* fragments (some repetive bars)

* you don’t hear it deliberately, it’s often music you even hate

It’s not the best chapter in the book (here‘s a little video of it), to be honest even this Guardian article provides more information. I read another theory about earworms of an anthropologist (very simplified): in the very early phase of human’s evolution, imitation was one of the keys to develop, humans had to imitate to survive (e. g. tools, strategies, providing food), so the brain was more and more aligned to imitate, some processes started gaining momentum, so concerning earworms: the less nerve cells are necessary to identify the accords in a melody, the easier it’s its imitation. Some melodies are simply irresistably well-defined for the brain, so it’s imitating it nolens volens over and over again in certain situations (with subconscious causes like symbols in dreams). It’s a bug.

Of course I’ve no idea whether it’s true or not.

(Just in case you’re currently earwormfree – eat this: some years ago this foolish Finnish song was sent around in mails, it became one of my companions for a fairly long time.)

Hi Catherine,

I’m neither psychologist nor music therapist, but music therapy plays a key role to help autistic people. Jaap van Zweden is very active in a foundation for this (Papageno Foundation), where they tour with a bus through the Netherlands and make music with autistic children. If you write them a mail, they can provide you with all materials you need, I bet.

October 20, 2007 at 04:14 PM · Hi Mischa,

Well, I coudn't resist...I watched the Loituma video clip (and another, and another, and another)!

Now I have a strange compulsion to sing nonsense whilst swinging a leek in circles. Quick, some Mahler (or anything) PLEASE...!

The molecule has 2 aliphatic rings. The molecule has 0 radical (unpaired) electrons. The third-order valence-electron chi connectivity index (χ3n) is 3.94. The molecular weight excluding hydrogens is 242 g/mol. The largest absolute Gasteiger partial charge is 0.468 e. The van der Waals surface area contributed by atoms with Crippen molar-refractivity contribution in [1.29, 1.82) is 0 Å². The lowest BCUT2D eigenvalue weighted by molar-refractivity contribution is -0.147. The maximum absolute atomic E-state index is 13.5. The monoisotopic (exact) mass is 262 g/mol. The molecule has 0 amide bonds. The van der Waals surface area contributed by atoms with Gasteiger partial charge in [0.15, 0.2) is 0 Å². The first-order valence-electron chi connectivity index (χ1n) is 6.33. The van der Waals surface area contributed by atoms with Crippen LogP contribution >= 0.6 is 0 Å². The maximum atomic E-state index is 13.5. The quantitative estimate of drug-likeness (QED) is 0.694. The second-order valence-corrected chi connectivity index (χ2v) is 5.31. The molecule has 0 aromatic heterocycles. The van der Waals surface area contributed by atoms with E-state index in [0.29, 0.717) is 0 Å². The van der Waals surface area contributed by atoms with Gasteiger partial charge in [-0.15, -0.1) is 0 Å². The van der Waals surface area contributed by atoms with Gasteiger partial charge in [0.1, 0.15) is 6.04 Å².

October 20, 2007 at 04:29 PM · Fabulous topics! Mischa-- some of your links scare me, and so far I've resisted. :-) "Earworms" or "virus melodies"-- I called them that long before computer viruses-- are constantly present for me, often my own improvised musical thinking, often pieces I've performed or heard, more rarely (fortunately!) the classic jingle, silly tune, or dis-liked tune... The most sticky melodies have changed my life in profound and unexpected and thorough ways...

About autism... it is a wide spectrum. I taught a student diagnosed as high-functioning autistic for a couple years. Extraordinarily pleasant kid. Also another with some similar presentation but no clear diagnosis. In both cases we made slow steady progress-- like the stock market: surprising up and down better and worse weeks, but with patient, steady investment, overall rewarding growth.

During lessons, I had to be unusually aware of all my motions, noises, words, and interruptions of music, and vastly reduce all of the above. Constantly creative different modelling, exampling, explaining. Works out. Fun. Got some good performances, which-- whatever the repertoire-- really impress audiences, who know and feel what's up in the community music school recital context these students played in.

The more I've learned about autism, the more I get spooked by how much it's me. Maybe, in some non-clinical tiny margin of the spectrum.

Slightly different angle on the whole brain and music topic: Asperger's syndrome (which may or may not be somewhere in the autism spectrum). Maybe that's what violinists have a touch of...

A friend just passed me a great article about living and working with Asperger's syndrome. The article is "Parallel Play" by Tim Page-- a reasonably successful music advocate, critic, and book writer-- from the New Yorker (20 August 2007, pp. 36-41). It's a really touching, candid personal history, with some very revealing anecdotes and factoids thrown in. Page quotes Hans Asperger himself, a Viennese (are we surprised?) pediatrician who identified the diagnostic pattern of the syndrome named for him, as saying "For success in science or art, a dash of autism is essential."

[Hmmm.... I got an honorable biochemistry degree before my violin performance degree, and I have six or seven years of lab research work under my belt.]

November 27, 2007 at 03:56 AM · i love this book, I just got it and it's pretty cool, i like knowing more about my perfect pitch :)

November 27, 2007 at 01:09 PM · Mischa, this sounded so good, I just requested a copy at the library I work at. (I'm #53 on the hold list. Think I get to queue-jump, though, as an employee. Tee hee!)

Thanks for posting this. I've been meaning to read his writing for some time now.